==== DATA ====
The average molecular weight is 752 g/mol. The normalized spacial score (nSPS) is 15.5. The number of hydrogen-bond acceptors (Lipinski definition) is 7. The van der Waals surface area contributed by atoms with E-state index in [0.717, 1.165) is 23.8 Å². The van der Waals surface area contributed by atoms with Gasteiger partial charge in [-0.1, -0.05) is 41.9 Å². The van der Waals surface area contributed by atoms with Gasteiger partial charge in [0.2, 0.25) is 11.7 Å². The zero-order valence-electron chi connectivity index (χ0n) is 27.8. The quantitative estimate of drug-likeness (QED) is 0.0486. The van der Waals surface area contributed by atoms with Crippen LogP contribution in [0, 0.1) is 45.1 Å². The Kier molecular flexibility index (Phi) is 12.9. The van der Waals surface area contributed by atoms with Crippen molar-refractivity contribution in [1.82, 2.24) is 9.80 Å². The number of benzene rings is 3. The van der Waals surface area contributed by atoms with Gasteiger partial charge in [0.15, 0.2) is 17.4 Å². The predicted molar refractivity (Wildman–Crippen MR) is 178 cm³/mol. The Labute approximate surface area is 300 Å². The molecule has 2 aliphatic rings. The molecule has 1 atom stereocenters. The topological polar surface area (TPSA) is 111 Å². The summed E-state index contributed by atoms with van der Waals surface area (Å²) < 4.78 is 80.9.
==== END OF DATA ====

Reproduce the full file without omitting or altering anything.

The average molecular weight is 752 g/mol. The normalized spacial score (nSPS) is 15.5. The number of hydrogen-bond acceptors (Lipinski definition) is 7. The van der Waals surface area contributed by atoms with E-state index in [0.717, 1.165) is 23.8 Å². The van der Waals surface area contributed by atoms with Gasteiger partial charge in [-0.1, -0.05) is 41.9 Å². The van der Waals surface area contributed by atoms with Gasteiger partial charge in [0.2, 0.25) is 11.7 Å². The zero-order valence-electron chi connectivity index (χ0n) is 27.8. The quantitative estimate of drug-likeness (QED) is 0.0486. The van der Waals surface area contributed by atoms with Crippen LogP contribution in [0, 0.1) is 45.1 Å². The Kier molecular flexibility index (Phi) is 12.9. The van der Waals surface area contributed by atoms with Crippen molar-refractivity contribution in [1.82, 2.24) is 9.80 Å². The number of benzene rings is 3. The van der Waals surface area contributed by atoms with Gasteiger partial charge in [0.15, 0.2) is 17.4 Å². The predicted molar refractivity (Wildman–Crippen MR) is 178 cm³/mol. The Labute approximate surface area is 300 Å². The molecule has 2 aliphatic rings. The molecule has 1 atom stereocenters. The topological polar surface area (TPSA) is 111 Å². The summed E-state index contributed by atoms with van der Waals surface area (Å²) < 4.78 is 80.9.